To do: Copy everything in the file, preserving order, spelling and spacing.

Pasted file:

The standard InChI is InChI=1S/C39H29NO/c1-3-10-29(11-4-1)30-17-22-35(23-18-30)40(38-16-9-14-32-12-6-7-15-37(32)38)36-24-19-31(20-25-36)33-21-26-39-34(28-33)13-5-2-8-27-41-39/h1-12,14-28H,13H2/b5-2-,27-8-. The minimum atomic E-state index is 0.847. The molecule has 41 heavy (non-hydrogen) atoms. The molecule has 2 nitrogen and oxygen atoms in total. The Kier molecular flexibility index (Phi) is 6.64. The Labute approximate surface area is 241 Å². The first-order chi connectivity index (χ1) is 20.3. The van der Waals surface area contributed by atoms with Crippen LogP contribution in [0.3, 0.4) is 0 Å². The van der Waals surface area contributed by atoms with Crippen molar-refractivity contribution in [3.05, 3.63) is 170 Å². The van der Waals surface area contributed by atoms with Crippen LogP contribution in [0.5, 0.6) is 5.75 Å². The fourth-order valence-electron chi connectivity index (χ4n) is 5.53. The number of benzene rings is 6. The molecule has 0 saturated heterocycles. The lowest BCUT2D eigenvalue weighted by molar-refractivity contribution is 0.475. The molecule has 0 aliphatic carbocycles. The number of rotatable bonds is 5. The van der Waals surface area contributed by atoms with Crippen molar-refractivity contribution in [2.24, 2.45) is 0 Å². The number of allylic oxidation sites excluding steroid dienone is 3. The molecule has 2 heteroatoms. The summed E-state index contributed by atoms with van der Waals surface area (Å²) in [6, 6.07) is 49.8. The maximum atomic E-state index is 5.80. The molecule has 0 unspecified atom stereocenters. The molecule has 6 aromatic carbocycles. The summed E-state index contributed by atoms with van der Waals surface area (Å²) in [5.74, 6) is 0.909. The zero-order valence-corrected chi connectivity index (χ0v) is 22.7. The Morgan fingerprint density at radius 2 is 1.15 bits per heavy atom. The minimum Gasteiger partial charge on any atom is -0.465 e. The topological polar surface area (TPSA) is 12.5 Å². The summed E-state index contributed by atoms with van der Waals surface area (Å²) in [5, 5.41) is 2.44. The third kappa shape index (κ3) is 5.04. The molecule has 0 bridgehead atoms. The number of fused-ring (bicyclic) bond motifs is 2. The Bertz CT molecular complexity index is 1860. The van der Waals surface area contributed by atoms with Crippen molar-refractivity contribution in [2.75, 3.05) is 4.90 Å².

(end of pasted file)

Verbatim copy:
The standard InChI is InChI=1S/C39H29NO/c1-3-10-29(11-4-1)30-17-22-35(23-18-30)40(38-16-9-14-32-12-6-7-15-37(32)38)36-24-19-31(20-25-36)33-21-26-39-34(28-33)13-5-2-8-27-41-39/h1-12,14-28H,13H2/b5-2-,27-8-. The minimum atomic E-state index is 0.847. The molecule has 41 heavy (non-hydrogen) atoms. The molecule has 2 nitrogen and oxygen atoms in total. The Kier molecular flexibility index (Phi) is 6.64. The Labute approximate surface area is 241 Å². The first-order chi connectivity index (χ1) is 20.3. The van der Waals surface area contributed by atoms with Crippen LogP contribution in [0.3, 0.4) is 0 Å². The van der Waals surface area contributed by atoms with Crippen molar-refractivity contribution in [3.05, 3.63) is 170 Å². The van der Waals surface area contributed by atoms with Crippen LogP contribution in [0.5, 0.6) is 5.75 Å². The fourth-order valence-electron chi connectivity index (χ4n) is 5.53. The number of benzene rings is 6. The molecule has 0 saturated heterocycles. The lowest BCUT2D eigenvalue weighted by molar-refractivity contribution is 0.475. The molecule has 0 aliphatic carbocycles. The number of rotatable bonds is 5. The van der Waals surface area contributed by atoms with Crippen molar-refractivity contribution in [2.24, 2.45) is 0 Å². The number of allylic oxidation sites excluding steroid dienone is 3. The molecule has 2 heteroatoms. The summed E-state index contributed by atoms with van der Waals surface area (Å²) in [6, 6.07) is 49.8. The maximum atomic E-state index is 5.80. The molecule has 0 unspecified atom stereocenters. The molecule has 6 aromatic carbocycles. The summed E-state index contributed by atoms with van der Waals surface area (Å²) in [5.74, 6) is 0.909. The zero-order valence-corrected chi connectivity index (χ0v) is 22.7. The Morgan fingerprint density at radius 2 is 1.15 bits per heavy atom. The minimum Gasteiger partial charge on any atom is -0.465 e. The topological polar surface area (TPSA) is 12.5 Å². The summed E-state index contributed by atoms with van der Waals surface area (Å²) in [5, 5.41) is 2.44. The third kappa shape index (κ3) is 5.04. The molecule has 0 bridgehead atoms. The number of fused-ring (bicyclic) bond motifs is 2. The Bertz CT molecular complexity index is 1860. The van der Waals surface area contributed by atoms with Crippen molar-refractivity contribution in [2.75, 3.05) is 4.90 Å².